Ever wonder how Queen Elizabeth shops for others for the holidays? Well, Paul Burrell — Princess Diana and the Queen's former butler — dished on the monarch's approach to buying gifts for her loved ones.
"Firstly, she has catalogues sent to her, and then the Oxford Street branch of John Lewis sends her a selection of almost everything they stock," he told Closer magazine. “There is a little ‘shop’ set up in the drawing room at Windsor Castle and the Queen can pop in and choose gifts at her leisure. Late at night, after dinner, usually around 10 p.m., she’ll pop into her little Christmas shop and do some shopping."
He continued, “The Queen always chooses practical gifts that can be used – never ornaments or decorative things. So she might pick some picnic plates, a tablecloth, or a couple of hand towels. Then they are wrapped up and a truckload of presents are ready to go to Sandringham.”
This year, Christmas will look a bit different due to COVID-19 cases spiking across the world.
For one, the 95-year-old had to cancel lunch with the family. “The pre-Christmas family lunch will not be going ahead," a senior palace source said, The Sun reported. “The decision is a precautionary one as it is felt to put too many people’s Christmas arrangements at risk if it went ahead. While there is regret that it is canceled, there is a belief it is the right thing to do for all concerned.”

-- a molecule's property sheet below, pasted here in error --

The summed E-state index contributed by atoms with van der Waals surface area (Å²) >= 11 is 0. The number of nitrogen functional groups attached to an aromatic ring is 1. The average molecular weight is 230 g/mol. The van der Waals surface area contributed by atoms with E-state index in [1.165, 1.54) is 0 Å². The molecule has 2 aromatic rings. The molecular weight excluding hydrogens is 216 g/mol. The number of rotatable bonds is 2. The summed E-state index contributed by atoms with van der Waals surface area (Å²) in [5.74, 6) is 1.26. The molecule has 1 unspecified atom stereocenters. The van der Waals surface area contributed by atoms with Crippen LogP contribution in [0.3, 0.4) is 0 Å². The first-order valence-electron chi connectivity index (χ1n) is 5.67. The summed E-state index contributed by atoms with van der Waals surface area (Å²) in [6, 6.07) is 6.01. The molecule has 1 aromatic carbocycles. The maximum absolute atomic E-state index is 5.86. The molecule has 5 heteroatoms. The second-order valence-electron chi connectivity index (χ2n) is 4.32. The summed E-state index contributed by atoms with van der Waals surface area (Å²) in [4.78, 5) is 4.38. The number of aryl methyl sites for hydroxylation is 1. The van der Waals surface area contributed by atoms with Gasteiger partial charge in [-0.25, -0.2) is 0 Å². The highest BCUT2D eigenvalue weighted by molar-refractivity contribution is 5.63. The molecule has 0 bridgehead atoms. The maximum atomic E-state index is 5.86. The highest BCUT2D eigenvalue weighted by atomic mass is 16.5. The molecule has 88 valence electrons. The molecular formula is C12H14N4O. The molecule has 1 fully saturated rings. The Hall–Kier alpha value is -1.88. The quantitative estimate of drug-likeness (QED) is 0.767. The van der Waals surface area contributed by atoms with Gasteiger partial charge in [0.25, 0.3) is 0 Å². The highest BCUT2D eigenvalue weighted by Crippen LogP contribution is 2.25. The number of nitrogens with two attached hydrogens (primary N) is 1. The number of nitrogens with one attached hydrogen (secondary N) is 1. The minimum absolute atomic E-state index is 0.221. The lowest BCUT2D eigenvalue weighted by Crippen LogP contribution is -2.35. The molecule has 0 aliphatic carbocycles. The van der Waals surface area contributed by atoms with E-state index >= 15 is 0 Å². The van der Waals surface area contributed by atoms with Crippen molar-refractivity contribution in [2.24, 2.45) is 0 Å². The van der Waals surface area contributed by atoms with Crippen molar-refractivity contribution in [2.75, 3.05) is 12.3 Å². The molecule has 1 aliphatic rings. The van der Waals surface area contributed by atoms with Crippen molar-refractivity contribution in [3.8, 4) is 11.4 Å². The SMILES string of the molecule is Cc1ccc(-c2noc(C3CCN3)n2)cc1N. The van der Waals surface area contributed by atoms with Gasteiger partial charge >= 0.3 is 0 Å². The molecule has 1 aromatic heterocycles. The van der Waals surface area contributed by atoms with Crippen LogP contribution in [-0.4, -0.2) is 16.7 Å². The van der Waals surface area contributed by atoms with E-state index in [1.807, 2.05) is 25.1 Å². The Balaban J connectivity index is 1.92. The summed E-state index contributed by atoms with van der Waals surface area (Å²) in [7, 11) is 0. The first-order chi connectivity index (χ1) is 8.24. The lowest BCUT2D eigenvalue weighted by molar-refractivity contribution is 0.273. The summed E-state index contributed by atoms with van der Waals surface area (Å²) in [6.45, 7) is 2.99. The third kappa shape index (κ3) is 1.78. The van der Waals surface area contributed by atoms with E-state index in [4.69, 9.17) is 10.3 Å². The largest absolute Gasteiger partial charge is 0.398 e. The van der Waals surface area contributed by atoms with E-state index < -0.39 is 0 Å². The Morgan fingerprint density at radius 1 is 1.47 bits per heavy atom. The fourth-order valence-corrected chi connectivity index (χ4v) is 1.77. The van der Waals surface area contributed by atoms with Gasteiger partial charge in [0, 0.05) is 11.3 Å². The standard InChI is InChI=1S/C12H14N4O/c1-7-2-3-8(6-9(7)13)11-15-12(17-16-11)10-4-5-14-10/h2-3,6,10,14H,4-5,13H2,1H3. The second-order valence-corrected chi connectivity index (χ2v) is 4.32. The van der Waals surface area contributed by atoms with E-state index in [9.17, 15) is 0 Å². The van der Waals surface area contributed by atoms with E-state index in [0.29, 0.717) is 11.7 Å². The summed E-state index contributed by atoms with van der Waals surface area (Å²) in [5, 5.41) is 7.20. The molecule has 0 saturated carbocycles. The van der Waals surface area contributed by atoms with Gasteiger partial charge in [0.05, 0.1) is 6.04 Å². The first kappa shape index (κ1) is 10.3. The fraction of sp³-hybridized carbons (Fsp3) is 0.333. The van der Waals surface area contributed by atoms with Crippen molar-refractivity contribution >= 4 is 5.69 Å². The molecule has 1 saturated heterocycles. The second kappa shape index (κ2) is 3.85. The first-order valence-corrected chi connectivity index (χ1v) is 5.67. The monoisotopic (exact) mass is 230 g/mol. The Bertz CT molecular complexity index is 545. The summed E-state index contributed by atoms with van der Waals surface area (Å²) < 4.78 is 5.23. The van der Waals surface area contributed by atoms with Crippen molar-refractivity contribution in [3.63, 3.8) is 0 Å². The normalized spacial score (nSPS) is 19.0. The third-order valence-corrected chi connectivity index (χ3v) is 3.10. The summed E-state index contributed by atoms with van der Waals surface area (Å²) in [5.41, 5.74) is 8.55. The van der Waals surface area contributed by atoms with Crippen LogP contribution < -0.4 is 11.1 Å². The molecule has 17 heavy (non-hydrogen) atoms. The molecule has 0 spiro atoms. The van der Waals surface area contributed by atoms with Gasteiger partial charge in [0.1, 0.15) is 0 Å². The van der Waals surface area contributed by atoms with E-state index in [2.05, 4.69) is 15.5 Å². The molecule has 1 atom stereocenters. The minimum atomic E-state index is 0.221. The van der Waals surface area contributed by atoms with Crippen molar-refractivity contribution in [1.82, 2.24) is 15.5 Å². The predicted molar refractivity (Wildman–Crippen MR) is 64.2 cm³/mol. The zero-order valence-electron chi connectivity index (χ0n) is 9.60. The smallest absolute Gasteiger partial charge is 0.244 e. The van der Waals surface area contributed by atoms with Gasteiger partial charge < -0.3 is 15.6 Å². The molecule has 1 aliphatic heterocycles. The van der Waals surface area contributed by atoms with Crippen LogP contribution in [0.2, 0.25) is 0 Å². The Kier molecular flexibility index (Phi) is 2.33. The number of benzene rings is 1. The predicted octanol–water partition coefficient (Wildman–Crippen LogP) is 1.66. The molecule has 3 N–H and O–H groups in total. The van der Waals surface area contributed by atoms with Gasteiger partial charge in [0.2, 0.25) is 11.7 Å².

However, it seems like Prince William, Kate Middleton, Prince Charles, Prince Edward, Camilla and Sophie, Countess of Wessex are all planning to be with the Queen on Christmas Day.
Dickie Arbiter, the Queen's former press secretary, has a feeling the Queen will stay put at Windsor for now.
“The luncheon is very important to the Queen because it is the one time of the year when the whole extended family gets together," he said. "Having canceled this lunch I’d be very surprised if she decamped and took her family to Sandringham. Windsor has been a secure bubble since the start of the pandemic. The Queen leads by example and expects the rest of the family to follow suit. In this very infectious time it is better to be safe than sorry."